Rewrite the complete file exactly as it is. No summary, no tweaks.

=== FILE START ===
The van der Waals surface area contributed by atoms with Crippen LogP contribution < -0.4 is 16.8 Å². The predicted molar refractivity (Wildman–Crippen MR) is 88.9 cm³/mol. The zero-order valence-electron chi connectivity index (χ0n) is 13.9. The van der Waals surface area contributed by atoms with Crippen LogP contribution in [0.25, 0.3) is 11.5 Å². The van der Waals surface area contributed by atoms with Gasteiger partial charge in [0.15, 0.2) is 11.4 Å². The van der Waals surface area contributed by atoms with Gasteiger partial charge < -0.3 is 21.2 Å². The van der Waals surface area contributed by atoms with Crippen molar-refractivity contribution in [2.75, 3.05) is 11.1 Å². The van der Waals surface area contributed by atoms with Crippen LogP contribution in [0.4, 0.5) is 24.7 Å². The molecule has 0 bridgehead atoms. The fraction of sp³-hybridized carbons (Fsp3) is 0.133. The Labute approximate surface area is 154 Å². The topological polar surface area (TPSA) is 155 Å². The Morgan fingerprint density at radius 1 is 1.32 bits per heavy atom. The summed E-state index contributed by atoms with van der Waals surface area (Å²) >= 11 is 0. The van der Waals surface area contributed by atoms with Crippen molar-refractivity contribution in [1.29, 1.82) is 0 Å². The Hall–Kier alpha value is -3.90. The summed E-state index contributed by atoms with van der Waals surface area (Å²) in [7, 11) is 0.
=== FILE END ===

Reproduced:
The van der Waals surface area contributed by atoms with Crippen LogP contribution < -0.4 is 16.8 Å². The predicted molar refractivity (Wildman–Crippen MR) is 88.9 cm³/mol. The zero-order valence-electron chi connectivity index (χ0n) is 13.9. The van der Waals surface area contributed by atoms with Crippen LogP contribution in [0.25, 0.3) is 11.5 Å². The van der Waals surface area contributed by atoms with Gasteiger partial charge in [0.15, 0.2) is 11.4 Å². The van der Waals surface area contributed by atoms with Gasteiger partial charge < -0.3 is 21.2 Å². The van der Waals surface area contributed by atoms with Crippen molar-refractivity contribution in [2.75, 3.05) is 11.1 Å². The van der Waals surface area contributed by atoms with Crippen LogP contribution in [0.4, 0.5) is 24.7 Å². The molecule has 0 bridgehead atoms. The fraction of sp³-hybridized carbons (Fsp3) is 0.133. The Labute approximate surface area is 154 Å². The topological polar surface area (TPSA) is 155 Å². The Morgan fingerprint density at radius 1 is 1.32 bits per heavy atom. The summed E-state index contributed by atoms with van der Waals surface area (Å²) >= 11 is 0. The van der Waals surface area contributed by atoms with Crippen molar-refractivity contribution in [1.29, 1.82) is 0 Å². The Hall–Kier alpha value is -3.90. The summed E-state index contributed by atoms with van der Waals surface area (Å²) in [7, 11) is 0.